The INT function takes just one argument, number, which should be a numeric value. INT returns a #VALUE! error if number is not a numeric value. If number is already a whole number, INT has no effect.

### Examples

When numbers are positive, the INT function rounds down to the next lowest whole number: Notice INT rounds positive numbers down toward zero. With negative numbers, INT rounds down away from zero:

### INT vs. TRUNC

INT is similar to the TRUNC function because they both can return the integer part of a number. However, TRUNC simply truncates a number, while INT actually rounds a number down to an integer. With positive numbers, and when TRUNC is using the default of 0 for num_digits, both functions return the same results. With negative numbers, the results can be different. INT(-3.1) returns -4, because INT rounds down to the lower integer. TRUNC(-3.1) returns -3. If you simply want the integer part of a number, you should use TRUNC.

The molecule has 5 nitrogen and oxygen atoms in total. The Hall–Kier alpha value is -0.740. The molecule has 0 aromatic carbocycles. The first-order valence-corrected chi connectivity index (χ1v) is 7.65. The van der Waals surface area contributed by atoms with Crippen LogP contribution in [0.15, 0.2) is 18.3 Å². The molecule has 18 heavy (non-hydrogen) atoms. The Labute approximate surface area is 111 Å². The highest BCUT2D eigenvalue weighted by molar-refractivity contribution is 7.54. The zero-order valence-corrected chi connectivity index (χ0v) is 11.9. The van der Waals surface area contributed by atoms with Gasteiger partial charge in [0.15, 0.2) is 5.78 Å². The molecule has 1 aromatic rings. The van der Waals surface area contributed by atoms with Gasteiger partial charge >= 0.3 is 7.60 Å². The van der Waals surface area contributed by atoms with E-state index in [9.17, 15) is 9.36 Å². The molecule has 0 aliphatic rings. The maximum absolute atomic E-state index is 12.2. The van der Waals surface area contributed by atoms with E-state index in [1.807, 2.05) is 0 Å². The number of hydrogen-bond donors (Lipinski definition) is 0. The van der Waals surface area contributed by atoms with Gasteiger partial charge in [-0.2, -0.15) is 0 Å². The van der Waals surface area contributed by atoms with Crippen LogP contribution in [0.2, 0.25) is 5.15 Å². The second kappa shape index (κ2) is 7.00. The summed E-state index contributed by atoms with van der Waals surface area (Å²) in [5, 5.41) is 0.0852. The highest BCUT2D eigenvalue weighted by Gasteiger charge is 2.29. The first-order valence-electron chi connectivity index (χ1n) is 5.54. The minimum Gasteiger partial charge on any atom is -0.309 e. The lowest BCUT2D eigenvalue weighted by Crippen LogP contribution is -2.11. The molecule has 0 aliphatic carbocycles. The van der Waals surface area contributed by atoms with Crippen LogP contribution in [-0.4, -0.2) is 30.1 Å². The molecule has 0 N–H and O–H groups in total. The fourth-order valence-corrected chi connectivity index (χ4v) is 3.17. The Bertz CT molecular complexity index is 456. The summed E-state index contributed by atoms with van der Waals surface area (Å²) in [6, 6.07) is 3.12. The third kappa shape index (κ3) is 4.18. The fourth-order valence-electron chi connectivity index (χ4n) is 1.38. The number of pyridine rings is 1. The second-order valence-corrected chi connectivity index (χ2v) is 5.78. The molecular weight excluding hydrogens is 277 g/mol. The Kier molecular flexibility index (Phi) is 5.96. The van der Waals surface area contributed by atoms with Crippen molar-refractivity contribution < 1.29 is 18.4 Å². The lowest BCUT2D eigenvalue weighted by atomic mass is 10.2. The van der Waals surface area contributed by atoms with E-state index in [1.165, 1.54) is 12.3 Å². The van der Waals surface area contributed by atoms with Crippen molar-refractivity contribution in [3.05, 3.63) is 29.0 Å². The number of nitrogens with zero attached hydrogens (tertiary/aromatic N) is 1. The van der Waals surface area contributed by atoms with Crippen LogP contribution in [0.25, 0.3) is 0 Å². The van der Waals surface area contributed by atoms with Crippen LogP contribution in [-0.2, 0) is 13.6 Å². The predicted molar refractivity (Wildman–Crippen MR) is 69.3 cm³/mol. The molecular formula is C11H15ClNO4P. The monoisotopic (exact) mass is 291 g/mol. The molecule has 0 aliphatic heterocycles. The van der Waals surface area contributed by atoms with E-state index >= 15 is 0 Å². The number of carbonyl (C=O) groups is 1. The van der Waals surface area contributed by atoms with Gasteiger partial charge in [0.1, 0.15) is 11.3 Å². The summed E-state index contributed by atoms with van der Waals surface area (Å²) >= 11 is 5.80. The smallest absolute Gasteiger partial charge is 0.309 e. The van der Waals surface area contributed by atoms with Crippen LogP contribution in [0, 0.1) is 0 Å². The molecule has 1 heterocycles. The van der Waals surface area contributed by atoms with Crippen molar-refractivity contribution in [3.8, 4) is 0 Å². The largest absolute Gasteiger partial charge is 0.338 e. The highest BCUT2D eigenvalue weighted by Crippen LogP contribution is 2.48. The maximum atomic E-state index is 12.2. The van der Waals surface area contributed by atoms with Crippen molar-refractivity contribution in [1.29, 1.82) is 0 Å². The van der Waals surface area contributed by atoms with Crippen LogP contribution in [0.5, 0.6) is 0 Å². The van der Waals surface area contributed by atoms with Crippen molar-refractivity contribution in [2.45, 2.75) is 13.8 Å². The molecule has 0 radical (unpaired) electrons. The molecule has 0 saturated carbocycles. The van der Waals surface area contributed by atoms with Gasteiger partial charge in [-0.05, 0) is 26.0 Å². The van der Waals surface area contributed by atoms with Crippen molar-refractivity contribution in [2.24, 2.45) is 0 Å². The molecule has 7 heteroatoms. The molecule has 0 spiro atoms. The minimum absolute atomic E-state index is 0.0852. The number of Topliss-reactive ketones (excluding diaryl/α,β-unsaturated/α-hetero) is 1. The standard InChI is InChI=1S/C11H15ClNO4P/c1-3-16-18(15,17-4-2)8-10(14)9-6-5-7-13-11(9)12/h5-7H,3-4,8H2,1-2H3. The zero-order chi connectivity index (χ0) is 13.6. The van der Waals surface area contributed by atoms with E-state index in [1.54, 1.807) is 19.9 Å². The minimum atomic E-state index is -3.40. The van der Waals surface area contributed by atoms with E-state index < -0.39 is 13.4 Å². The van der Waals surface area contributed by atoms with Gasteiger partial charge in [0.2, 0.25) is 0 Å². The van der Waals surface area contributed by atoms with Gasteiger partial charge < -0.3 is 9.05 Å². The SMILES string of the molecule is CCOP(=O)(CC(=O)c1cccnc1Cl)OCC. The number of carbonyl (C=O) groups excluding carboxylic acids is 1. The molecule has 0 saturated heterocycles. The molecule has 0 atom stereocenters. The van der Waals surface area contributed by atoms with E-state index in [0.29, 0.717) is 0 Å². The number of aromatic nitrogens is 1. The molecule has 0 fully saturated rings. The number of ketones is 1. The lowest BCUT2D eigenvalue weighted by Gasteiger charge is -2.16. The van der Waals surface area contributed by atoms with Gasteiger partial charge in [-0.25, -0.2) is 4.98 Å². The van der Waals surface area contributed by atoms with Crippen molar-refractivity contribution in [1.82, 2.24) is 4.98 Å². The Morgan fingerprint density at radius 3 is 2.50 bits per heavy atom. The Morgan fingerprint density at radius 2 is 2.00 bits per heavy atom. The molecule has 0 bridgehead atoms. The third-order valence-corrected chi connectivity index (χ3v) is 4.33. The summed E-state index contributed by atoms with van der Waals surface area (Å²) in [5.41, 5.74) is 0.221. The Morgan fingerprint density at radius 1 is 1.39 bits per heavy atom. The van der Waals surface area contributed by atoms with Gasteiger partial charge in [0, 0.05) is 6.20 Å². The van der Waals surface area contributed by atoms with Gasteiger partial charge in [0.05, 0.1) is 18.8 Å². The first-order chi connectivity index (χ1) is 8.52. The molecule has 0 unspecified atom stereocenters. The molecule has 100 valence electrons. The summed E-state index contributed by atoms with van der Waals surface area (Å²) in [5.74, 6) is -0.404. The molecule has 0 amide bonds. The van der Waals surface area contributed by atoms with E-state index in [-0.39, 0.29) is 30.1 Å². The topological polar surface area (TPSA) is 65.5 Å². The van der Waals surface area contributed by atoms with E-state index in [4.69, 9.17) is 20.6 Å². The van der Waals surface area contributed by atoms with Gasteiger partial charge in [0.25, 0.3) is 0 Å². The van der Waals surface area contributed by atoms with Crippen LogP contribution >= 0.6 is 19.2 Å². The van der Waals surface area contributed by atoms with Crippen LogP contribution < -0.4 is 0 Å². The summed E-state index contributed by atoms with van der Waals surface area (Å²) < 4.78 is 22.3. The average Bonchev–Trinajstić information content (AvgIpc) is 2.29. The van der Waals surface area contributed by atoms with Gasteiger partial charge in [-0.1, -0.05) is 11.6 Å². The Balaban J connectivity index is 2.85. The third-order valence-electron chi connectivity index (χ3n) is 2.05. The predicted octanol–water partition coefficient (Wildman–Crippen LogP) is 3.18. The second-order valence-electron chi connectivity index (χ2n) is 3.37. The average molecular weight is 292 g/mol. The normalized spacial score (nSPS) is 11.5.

### Rounding functions in Excel

Excel provides a number of functions for rounding:

To round normally, use the ROUND function. To round to the nearest multiple, use the MROUND function. To round down to the nearest specified place, use the ROUNDDOWN function. To round down to the nearest specified multiple, use the FLOOR function. To round up to the nearest specified place, use the ROUNDUP function. To round up to the nearest specified multiple, use the CEILING function. To round down and return an integer only, use the INT function. To truncate decimal places, use the TRUNC function.

### Notes

INT returns a #VALUE! error if number is not a numeric value. Use the INT function to get an integer from a number by rounding. Use the TRUNC function to return an integer by truncating.

### Dave Bruns

Hi - I’m Dave Bruns, and I run Exceljet with my wife, Lisa. Our goal is to help you work faster in Excel. We create short videos, and clear examples of formulas, functions, pivot tables, conditional formatting, and charts.